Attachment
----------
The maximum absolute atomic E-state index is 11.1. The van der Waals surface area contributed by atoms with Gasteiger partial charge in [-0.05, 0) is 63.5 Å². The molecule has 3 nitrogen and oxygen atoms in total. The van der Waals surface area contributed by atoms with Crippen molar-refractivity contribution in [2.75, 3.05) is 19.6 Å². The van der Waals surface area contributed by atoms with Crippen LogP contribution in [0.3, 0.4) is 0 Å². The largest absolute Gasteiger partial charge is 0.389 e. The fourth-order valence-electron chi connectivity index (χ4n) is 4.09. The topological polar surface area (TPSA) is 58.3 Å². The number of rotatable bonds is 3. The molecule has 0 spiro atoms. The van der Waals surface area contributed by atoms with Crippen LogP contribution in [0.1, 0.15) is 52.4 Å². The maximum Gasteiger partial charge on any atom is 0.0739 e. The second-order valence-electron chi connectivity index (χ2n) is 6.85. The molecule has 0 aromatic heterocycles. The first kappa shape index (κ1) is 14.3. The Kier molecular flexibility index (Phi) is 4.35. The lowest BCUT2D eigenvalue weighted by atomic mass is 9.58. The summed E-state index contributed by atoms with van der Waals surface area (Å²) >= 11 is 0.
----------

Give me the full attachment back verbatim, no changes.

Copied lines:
The maximum absolute atomic E-state index is 11.1. The van der Waals surface area contributed by atoms with Gasteiger partial charge in [-0.05, 0) is 63.5 Å². The molecule has 3 nitrogen and oxygen atoms in total. The van der Waals surface area contributed by atoms with Crippen molar-refractivity contribution in [2.75, 3.05) is 19.6 Å². The van der Waals surface area contributed by atoms with Crippen LogP contribution in [0.3, 0.4) is 0 Å². The largest absolute Gasteiger partial charge is 0.389 e. The fourth-order valence-electron chi connectivity index (χ4n) is 4.09. The topological polar surface area (TPSA) is 58.3 Å². The number of rotatable bonds is 3. The molecule has 0 spiro atoms. The van der Waals surface area contributed by atoms with Crippen LogP contribution in [0.1, 0.15) is 52.4 Å². The maximum Gasteiger partial charge on any atom is 0.0739 e. The second-order valence-electron chi connectivity index (χ2n) is 6.85. The molecule has 0 aromatic heterocycles. The first kappa shape index (κ1) is 14.3. The Kier molecular flexibility index (Phi) is 4.35. The lowest BCUT2D eigenvalue weighted by atomic mass is 9.58. The summed E-state index contributed by atoms with van der Waals surface area (Å²) >= 11 is 0.